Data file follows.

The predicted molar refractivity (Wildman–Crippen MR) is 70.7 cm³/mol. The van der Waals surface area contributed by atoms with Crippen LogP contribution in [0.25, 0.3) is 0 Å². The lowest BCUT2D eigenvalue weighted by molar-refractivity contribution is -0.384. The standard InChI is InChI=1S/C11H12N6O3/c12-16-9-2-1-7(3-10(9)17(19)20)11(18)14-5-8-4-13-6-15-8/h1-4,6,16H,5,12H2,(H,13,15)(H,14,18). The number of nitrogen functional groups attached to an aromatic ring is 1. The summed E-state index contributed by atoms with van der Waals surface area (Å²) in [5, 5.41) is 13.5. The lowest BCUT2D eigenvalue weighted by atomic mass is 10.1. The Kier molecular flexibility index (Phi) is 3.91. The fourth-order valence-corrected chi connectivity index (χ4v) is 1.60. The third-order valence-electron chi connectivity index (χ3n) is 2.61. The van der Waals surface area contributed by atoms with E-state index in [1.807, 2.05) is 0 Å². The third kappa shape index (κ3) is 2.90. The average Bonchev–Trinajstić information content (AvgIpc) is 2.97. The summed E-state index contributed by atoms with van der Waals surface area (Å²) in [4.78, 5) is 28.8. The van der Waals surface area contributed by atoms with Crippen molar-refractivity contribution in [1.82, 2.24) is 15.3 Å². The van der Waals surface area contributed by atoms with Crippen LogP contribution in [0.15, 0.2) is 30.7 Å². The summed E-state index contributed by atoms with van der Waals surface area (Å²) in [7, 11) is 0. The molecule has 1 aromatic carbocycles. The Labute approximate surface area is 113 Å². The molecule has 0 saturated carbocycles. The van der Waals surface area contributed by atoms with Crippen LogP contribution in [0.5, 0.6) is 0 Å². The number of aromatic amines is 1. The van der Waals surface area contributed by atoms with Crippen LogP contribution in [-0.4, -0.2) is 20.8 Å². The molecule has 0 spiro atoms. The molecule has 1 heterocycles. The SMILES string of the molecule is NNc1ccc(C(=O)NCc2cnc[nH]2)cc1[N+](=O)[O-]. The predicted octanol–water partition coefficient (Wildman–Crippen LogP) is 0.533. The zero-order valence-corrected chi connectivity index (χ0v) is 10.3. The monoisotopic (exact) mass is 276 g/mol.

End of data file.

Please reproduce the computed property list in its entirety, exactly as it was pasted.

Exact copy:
The predicted molar refractivity (Wildman–Crippen MR) is 70.7 cm³/mol. The van der Waals surface area contributed by atoms with Crippen LogP contribution in [0.25, 0.3) is 0 Å². The lowest BCUT2D eigenvalue weighted by molar-refractivity contribution is -0.384. The standard InChI is InChI=1S/C11H12N6O3/c12-16-9-2-1-7(3-10(9)17(19)20)11(18)14-5-8-4-13-6-15-8/h1-4,6,16H,5,12H2,(H,13,15)(H,14,18). The number of nitrogen functional groups attached to an aromatic ring is 1. The summed E-state index contributed by atoms with van der Waals surface area (Å²) in [5, 5.41) is 13.5. The lowest BCUT2D eigenvalue weighted by atomic mass is 10.1. The Kier molecular flexibility index (Phi) is 3.91. The fourth-order valence-corrected chi connectivity index (χ4v) is 1.60. The third-order valence-electron chi connectivity index (χ3n) is 2.61. The van der Waals surface area contributed by atoms with E-state index in [1.807, 2.05) is 0 Å². The third kappa shape index (κ3) is 2.90. The average Bonchev–Trinajstić information content (AvgIpc) is 2.97. The summed E-state index contributed by atoms with van der Waals surface area (Å²) in [4.78, 5) is 28.8. The van der Waals surface area contributed by atoms with Crippen molar-refractivity contribution in [1.82, 2.24) is 15.3 Å². The van der Waals surface area contributed by atoms with Crippen LogP contribution in [0.15, 0.2) is 30.7 Å². The summed E-state index contributed by atoms with van der Waals surface area (Å²) in [7, 11) is 0. The molecule has 1 aromatic carbocycles. The Labute approximate surface area is 113 Å². The molecule has 0 saturated carbocycles. The van der Waals surface area contributed by atoms with Crippen LogP contribution in [0.5, 0.6) is 0 Å². The number of aromatic amines is 1. The van der Waals surface area contributed by atoms with Crippen LogP contribution in [-0.4, -0.2) is 20.8 Å². The molecule has 0 spiro atoms. The molecule has 1 heterocycles. The SMILES string of the molecule is NNc1ccc(C(=O)NCc2cnc[nH]2)cc1[N+](=O)[O-]. The predicted octanol–water partition coefficient (Wildman–Crippen LogP) is 0.533. The zero-order valence-corrected chi connectivity index (χ0v) is 10.3. The monoisotopic (exact) mass is 276 g/mol.